A destructive malware program has been inserted into software used to run essential U.S. infrastructure, including water distribution systems, power transmission grids, and oil and gas pipelines, according to the Homeland Security Department, which says it could trigger an economic catastrophe.
"National security sources" say there is evidence that Russian government-supported hackers planted the malware, ABC News
While Homeland Security officials say the hacking campaign has been ongoing for three years, no effort has yet been made to activate the "Trojan Horse" malware to damage U.S. infrastructure. So, while U.S. officials are aware that the penetration has occurred, they don’t know when or where it will be used against the United States.
The malware, called BlackEnergy, is similar to tools used by Russian hackers targeting NATO and some European telecommunications and energy firms earlier this year.
It is spread through emails purportedly sent by an anti-Moscow politician in Ukraine, Dmitri Alperovitch of CrowdStrike, a firm monitoring cybersecurity threats, told The Hill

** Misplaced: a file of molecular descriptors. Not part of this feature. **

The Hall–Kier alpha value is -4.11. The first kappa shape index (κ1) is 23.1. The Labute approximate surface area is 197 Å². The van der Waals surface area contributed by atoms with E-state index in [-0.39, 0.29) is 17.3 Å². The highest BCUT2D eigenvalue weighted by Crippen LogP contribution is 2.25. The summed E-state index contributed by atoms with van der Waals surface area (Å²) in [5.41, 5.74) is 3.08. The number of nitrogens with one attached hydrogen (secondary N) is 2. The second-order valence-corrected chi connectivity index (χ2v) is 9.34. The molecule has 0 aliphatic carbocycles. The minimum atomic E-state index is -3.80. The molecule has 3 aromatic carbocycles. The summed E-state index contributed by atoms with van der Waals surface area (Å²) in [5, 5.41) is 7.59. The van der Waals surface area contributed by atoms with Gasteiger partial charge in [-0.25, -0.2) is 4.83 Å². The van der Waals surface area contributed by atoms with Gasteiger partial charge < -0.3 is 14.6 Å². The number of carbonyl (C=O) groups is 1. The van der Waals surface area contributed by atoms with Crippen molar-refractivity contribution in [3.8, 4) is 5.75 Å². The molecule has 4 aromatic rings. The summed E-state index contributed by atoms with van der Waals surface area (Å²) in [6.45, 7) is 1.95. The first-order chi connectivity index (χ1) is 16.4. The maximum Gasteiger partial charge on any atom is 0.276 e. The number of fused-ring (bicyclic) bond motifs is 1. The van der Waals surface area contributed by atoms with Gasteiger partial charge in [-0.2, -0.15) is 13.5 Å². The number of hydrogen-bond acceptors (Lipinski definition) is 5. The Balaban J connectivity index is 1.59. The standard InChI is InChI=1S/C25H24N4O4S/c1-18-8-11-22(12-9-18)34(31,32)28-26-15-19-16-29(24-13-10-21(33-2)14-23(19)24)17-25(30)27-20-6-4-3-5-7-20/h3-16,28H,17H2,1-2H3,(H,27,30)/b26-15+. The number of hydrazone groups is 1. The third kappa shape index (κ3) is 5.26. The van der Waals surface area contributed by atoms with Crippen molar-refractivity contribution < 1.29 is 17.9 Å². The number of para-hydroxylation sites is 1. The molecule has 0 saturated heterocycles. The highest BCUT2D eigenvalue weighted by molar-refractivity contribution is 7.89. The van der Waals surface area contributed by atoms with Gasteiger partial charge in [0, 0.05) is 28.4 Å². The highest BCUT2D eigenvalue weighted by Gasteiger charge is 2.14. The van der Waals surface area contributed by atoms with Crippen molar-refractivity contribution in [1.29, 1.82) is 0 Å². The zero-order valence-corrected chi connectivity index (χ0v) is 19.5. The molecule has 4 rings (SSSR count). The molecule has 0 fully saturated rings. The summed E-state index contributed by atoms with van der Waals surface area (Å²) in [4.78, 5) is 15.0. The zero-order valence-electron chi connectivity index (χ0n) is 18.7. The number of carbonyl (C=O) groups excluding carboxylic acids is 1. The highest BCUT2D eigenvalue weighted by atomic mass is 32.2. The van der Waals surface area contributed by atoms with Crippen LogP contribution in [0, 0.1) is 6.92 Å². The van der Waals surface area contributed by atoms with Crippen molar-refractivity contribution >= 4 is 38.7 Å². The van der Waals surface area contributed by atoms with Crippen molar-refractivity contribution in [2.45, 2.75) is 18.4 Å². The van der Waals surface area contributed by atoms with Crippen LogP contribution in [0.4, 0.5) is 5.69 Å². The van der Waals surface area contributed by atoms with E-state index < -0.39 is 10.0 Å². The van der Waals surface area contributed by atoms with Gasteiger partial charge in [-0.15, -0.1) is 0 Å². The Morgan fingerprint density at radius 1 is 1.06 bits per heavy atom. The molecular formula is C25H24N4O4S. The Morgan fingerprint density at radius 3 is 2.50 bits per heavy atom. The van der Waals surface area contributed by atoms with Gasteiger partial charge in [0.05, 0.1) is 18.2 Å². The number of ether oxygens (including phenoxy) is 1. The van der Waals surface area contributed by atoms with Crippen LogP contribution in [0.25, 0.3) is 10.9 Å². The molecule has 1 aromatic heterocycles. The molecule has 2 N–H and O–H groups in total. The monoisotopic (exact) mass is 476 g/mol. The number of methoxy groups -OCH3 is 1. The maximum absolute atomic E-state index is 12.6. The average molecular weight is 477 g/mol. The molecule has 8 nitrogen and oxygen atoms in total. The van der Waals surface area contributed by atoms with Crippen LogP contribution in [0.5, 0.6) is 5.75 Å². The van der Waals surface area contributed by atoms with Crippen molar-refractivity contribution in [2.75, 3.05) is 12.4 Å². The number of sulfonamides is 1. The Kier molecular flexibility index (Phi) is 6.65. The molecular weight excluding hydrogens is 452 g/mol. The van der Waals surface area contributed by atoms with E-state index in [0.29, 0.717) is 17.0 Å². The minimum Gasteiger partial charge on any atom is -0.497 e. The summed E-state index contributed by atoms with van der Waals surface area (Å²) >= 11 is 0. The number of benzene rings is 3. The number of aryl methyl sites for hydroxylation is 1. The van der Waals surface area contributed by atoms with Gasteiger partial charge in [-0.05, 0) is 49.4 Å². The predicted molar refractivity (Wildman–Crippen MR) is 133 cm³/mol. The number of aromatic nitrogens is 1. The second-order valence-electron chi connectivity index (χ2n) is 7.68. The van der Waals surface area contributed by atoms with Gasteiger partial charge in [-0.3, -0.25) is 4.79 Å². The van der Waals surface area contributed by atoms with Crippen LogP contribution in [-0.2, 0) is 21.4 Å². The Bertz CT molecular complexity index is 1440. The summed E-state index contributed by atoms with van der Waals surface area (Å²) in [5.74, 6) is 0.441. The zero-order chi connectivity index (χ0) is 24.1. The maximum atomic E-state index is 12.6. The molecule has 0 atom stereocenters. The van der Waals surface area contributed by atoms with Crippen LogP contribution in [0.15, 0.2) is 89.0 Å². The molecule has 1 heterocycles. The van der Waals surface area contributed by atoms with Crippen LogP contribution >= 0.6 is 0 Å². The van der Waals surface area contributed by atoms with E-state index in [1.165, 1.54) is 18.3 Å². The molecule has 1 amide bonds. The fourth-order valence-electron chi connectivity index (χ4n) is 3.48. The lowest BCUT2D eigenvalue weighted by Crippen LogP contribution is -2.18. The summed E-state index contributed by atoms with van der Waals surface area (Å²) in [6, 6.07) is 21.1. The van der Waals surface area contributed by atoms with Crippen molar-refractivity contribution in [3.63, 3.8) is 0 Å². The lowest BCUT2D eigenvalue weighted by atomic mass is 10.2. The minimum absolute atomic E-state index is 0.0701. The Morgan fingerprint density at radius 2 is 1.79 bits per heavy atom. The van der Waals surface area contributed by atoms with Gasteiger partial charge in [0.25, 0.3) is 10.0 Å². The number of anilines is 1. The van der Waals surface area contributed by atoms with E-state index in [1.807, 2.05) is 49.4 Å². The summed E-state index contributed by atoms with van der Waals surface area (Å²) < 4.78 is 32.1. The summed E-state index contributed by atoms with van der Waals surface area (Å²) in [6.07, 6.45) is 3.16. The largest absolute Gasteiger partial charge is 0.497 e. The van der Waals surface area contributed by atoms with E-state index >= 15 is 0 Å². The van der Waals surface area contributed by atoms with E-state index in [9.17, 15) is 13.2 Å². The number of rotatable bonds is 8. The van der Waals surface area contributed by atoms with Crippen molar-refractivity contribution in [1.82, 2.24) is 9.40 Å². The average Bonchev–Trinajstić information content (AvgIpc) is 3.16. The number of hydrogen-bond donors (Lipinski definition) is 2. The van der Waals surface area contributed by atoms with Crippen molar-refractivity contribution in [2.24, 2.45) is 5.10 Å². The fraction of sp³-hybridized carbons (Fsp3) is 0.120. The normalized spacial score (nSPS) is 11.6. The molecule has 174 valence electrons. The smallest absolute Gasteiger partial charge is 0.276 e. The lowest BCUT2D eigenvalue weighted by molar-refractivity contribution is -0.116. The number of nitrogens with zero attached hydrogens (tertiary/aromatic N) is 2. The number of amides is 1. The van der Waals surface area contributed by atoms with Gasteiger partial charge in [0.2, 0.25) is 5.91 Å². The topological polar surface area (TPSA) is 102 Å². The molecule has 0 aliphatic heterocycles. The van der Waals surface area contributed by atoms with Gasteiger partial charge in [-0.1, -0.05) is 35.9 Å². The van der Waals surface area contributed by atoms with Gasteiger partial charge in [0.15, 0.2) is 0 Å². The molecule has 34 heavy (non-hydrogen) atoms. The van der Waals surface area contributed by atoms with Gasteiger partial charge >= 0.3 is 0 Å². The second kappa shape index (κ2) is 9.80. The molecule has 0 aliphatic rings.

Other security analysts said BlackEnergy was part of ongoing Russian efforts to probe U.S. networks for weaknesses while gleaning valuable intelligence information about the nation’s infrastructure.
The campaign “seemed to be more of a probing” effort aimed at determining what the Russians could learn using relatively basically malware, according to Darien Kindlund, director of threat research at FireEye, a cyberintelligence company.
In an interview with The Hill, Kindlund termed the Russian operation a possible “staging attack” aimed at probing “for something larger” down the road.
Kindlund said his major concern was the fact that the malware inserted into U.S. computers went “undetected for so long.”
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